By: Luisa Torres
The alumni of once Atlantic Christian College, and now Barton College, have had the opportunity to reflect the Barton College’s saying “Inspiring Futures.”
Many alumni were given the choice to come back and work for Barton College; each one of their journeys back to their alma mater can be described as distinct and unique. There are still several ACC alumni working at Barton College.
Among those is Norma Williams, associate of collections and access services in the Hackney Library.
Williams has been working at Barton for about 40 years; she was here before the Hackney Library was built. After graduating from ACC, she and her husband were transferred out of state, but eventually they came back to Wilson when her husband was offered a job with Firestone.
Williams was called twice by the ACC library, and the first time she was offered a temporary job for six weeks while another person working in the library was on maternity leave. She ended up working her for an entire year.
The second time Williams was called she was not looking for a job at the time; she had a 2-year-old daughter, but she finally decided to come back, and she has been here ever since.
Another ACC alumni who decided to come back to her alma mater is Dr. Jackie Ennis. Ennis is currently dean of accelerated professional programs in the education department.
Ennis chose ACC because of its reputable background in the education program, and because of the more personal atmosphere.
She said “I’m very glad I came here. I’ve gotten very good preparation.”
She graduated from ACC in three and a half years, and after that worked in Rocky Mount the public school system for 10 years. Ennis said she learned a lot while she taught math, science, technology and health working at Parker Junior High in Rocky Mount.
Her first year as a teacher, Campbell University was offering a graduate program in Rocky Mount. She was able to work on her graduate studies while at the same time working as a middle school teacher.
Ennis worked another five years as a middle school teacher, but this time in the Nash County public school system. Then she was given the opportunity to come back and work for Barton College.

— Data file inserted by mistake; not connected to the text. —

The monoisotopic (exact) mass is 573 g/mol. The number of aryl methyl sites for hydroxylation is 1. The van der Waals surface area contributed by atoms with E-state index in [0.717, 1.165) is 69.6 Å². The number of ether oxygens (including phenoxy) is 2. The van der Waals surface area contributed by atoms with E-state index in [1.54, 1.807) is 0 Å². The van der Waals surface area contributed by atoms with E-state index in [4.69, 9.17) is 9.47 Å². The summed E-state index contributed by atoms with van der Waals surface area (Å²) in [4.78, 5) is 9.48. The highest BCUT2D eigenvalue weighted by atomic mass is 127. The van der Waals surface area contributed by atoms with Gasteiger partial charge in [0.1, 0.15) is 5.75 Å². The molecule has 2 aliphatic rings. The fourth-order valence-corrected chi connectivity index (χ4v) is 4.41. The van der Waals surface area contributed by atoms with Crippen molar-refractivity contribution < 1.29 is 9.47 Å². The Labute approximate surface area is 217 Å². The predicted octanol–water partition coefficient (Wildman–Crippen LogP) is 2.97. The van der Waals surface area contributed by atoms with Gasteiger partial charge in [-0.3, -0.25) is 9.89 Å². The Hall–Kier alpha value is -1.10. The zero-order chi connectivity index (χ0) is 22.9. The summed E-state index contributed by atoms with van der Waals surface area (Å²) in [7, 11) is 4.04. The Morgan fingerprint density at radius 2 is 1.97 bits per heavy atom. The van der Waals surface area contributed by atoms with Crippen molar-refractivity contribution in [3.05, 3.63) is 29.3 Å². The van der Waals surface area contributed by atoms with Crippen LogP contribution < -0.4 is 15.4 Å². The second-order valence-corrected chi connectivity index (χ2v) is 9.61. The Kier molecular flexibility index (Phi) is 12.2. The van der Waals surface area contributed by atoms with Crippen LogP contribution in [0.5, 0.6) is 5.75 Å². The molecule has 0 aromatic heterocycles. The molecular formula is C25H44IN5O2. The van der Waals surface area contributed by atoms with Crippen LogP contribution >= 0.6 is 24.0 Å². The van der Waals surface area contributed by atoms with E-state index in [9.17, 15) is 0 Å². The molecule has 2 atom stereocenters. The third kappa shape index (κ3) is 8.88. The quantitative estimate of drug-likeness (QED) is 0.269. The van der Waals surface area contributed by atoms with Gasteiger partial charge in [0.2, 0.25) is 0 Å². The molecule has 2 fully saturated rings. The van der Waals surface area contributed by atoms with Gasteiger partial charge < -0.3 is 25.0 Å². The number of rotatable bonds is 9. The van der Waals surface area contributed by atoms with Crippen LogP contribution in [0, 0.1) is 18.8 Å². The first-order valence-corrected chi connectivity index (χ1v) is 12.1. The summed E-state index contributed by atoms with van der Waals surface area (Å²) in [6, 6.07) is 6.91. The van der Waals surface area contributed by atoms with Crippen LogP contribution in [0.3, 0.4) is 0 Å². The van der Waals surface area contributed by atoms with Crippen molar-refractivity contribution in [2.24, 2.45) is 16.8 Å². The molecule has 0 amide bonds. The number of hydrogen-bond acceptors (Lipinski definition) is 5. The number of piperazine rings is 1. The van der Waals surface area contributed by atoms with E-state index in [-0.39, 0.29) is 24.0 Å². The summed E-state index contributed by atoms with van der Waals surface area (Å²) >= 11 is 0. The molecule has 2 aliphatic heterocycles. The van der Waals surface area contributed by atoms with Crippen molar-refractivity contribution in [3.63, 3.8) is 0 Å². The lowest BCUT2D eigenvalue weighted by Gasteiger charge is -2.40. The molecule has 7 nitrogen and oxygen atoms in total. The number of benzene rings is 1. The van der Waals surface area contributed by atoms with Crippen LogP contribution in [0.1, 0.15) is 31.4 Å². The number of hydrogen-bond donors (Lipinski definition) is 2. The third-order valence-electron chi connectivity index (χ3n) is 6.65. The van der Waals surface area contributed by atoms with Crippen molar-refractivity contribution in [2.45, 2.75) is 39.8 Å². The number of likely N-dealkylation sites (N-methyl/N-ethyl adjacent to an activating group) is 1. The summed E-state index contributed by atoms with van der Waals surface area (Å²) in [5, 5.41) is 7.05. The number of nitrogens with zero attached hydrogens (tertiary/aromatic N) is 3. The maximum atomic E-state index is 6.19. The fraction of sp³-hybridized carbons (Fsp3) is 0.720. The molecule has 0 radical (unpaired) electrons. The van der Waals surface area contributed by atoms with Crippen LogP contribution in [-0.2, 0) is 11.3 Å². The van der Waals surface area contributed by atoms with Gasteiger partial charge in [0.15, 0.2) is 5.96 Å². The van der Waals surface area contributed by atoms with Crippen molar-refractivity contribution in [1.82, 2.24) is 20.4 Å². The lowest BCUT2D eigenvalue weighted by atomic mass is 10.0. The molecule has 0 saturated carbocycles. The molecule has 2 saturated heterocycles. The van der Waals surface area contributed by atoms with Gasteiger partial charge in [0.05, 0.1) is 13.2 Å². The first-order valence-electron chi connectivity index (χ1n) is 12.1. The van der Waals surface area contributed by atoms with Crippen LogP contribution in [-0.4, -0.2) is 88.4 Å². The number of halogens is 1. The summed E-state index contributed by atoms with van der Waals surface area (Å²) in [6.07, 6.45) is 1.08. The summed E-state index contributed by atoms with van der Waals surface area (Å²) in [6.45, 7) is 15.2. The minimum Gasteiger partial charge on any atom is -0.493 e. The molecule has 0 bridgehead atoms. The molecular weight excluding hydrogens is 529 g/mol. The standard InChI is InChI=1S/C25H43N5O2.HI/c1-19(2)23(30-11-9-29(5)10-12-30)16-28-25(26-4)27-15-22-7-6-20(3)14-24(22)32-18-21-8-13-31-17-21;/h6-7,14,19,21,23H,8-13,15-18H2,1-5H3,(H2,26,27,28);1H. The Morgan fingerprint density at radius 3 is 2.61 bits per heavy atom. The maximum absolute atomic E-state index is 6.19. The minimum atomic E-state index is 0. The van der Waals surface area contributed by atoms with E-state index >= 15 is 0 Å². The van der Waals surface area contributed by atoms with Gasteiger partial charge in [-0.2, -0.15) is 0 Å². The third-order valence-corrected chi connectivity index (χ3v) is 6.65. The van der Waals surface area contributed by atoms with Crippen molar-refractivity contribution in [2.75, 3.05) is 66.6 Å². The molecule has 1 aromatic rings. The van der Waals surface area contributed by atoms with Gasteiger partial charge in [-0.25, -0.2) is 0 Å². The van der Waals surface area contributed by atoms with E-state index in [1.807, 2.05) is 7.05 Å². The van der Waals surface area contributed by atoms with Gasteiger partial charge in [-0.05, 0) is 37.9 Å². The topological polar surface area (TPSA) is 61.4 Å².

“It was really neat to get to come back to the school that I already loved so much,” said Ennis, “and to what I loved, which was to teach and teach people how to teach.”
She did not have her doctorate at before coming to work for Barton College, but Ennis agreed to complete her doctorate studies. She received her doctorate from North Carolina State University in curriculum and instruction in 2005. Ennis has been working at Barton for 20 years.
Mark Murphy is another Barton College alumnus who decided to work for his alma mater. A native of Virginia Beach, Va., he began college in a community college close to home.
“I wanted to go to a place where I could mature and get out of my comfort zone,” said Murphy. He visited Barton College’s school of business, and was immediately impressed and content with the atmosphere that the college offers.
Murphy graduated with a degree from Barton, but he was not exactly sure what path he would take after graduation. His mentor, Krystal Rowland Alices, encouraged him to apply for a job in the admissions office. Murphy believes his role as a student ambassador also encouraged his decision to come back and work for Barton College.
He works in the admissions office as a senior admissions counselor.
“…I love being able to work with students,” he said, “and [I love] helping them with the most important decision of their life…I believe it’s a privilege to be able to work with 17 or 18-year-olds…”
Kaitlyn Kosuda graduated from Barton College May 2014 with a degree in art with a concentration in photography. Before deciding on Barton College, her two options for pursuing higher education were Mount Olive College, now the University of Mount Olive, and Barton College.
After visiting Barton, Kosuda said she was enthused and interested in attending because the college was close to her home, the art program caught her interest and the smaller campus was a good transition from her small high school.
Kosuda believes her personality changed in a positive way after joining the student ambassador program her sophomore year at Barton College. She now works in the admissions office as a counselor, and believes it was the perfect transition after graduation.
Kathy Daughety is another alumna of Atlantic Christian College, and her history with the college is extensive. She had an early involvement and experience in campus life due to her father’s being a graduate of ACC.
Both of her parents were teachers, and her father later became a part of higher education at the college with several roles, one being dean of students. She was inspired to study at ACC more specifically because of a speech given by Dr. James B. Hemby, and English professor who later was president of ACC. This prompted her to pursue English.
Daughety also became interested in religion because of Linda Walling, another student of ACC and active member of First Christian Church in Wilson. Daughety graduated from ACC with a double major in English and Religion.
She later married and worked in retail for several years until her husband applied for the chaplain position at ACC. This reignited her love of her alma mater, and she worked in the admissions office before getting her dream job as director of public relation at Barton College.
Daughety has worked for Barton for 28 years. She said she strongly believes in the future of Barton College students, adding, “We are partnering with [the students] and we are investing in their future as they have invested in their future.”